New book on Englishness in music published
Performing Englishness asks what the recent resurgence of the English folk arts can tell us about contemporary English identity.
This week sees the publication of Performing Englishness, a co-authored book by Simon Keegan-Phipps and Trish Winter of the University of Sunderland. The book – subtitled Identity and politics in a contemporary folk resurgence – charts the 21st century rise of English folk music and dance, and considers how the resurgence speaks to a broader explosion of interest in the subject of English national and cultural identity. How does contemporary English folk music and dance relate to ideas about England and Englishness? What kinds of English identities are expressed through the works of musicians like Seth Lakeman or Bellowhead? How does morris dancing contribute to ongoing political debates around multiculturalism, globalisation, and the devolution of the British nations? And how does the English folk scene reconcile a new-found commercial success with anti-capitalist roots?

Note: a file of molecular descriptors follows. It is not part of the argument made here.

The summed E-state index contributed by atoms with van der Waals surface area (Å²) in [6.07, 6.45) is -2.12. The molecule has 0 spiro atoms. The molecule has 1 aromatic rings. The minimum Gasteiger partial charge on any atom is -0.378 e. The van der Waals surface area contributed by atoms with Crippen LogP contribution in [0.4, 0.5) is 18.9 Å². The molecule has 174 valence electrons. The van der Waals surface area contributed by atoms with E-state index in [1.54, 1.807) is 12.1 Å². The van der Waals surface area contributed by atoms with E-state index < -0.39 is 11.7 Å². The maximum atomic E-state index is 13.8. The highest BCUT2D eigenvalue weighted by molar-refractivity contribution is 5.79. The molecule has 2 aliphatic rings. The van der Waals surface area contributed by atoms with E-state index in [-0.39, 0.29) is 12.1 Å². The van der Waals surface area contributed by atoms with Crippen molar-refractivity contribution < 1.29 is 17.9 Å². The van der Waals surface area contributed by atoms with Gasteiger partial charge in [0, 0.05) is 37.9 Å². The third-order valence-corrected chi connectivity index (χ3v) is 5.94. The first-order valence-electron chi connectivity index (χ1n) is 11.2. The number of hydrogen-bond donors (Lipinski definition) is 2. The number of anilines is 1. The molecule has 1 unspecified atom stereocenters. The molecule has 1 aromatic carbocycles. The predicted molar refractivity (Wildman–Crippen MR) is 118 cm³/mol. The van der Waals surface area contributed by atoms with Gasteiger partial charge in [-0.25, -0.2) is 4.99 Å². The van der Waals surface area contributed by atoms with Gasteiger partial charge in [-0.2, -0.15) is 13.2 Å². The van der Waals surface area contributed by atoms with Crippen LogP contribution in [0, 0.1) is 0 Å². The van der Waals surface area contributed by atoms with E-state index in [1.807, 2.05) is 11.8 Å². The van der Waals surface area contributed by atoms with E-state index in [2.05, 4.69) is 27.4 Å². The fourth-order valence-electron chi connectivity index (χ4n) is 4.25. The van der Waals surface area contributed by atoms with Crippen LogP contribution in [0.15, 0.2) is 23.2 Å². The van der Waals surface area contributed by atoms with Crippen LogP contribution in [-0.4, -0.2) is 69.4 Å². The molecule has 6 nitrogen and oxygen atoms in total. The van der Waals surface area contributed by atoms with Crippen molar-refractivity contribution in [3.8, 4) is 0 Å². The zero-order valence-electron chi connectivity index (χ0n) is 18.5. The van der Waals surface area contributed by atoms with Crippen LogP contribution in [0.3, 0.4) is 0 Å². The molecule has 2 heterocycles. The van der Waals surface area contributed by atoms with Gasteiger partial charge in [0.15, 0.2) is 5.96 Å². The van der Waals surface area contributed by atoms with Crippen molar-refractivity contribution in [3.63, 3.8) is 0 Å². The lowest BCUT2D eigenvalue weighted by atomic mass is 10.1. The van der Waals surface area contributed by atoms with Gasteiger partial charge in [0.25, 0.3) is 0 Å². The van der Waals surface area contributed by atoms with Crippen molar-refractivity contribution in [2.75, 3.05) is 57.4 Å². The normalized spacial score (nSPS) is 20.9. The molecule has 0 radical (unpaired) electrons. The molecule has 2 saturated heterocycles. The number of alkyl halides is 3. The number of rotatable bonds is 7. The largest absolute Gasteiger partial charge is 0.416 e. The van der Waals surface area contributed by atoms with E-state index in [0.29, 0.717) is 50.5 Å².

The book is the culmination of a research project funded by the Arts and Humanities Research Council, and is published by Manchester University Press.
As part of the Off the Shelf festival, Simon recently discussed the book as part of the Ideas Alive at 5.45 series.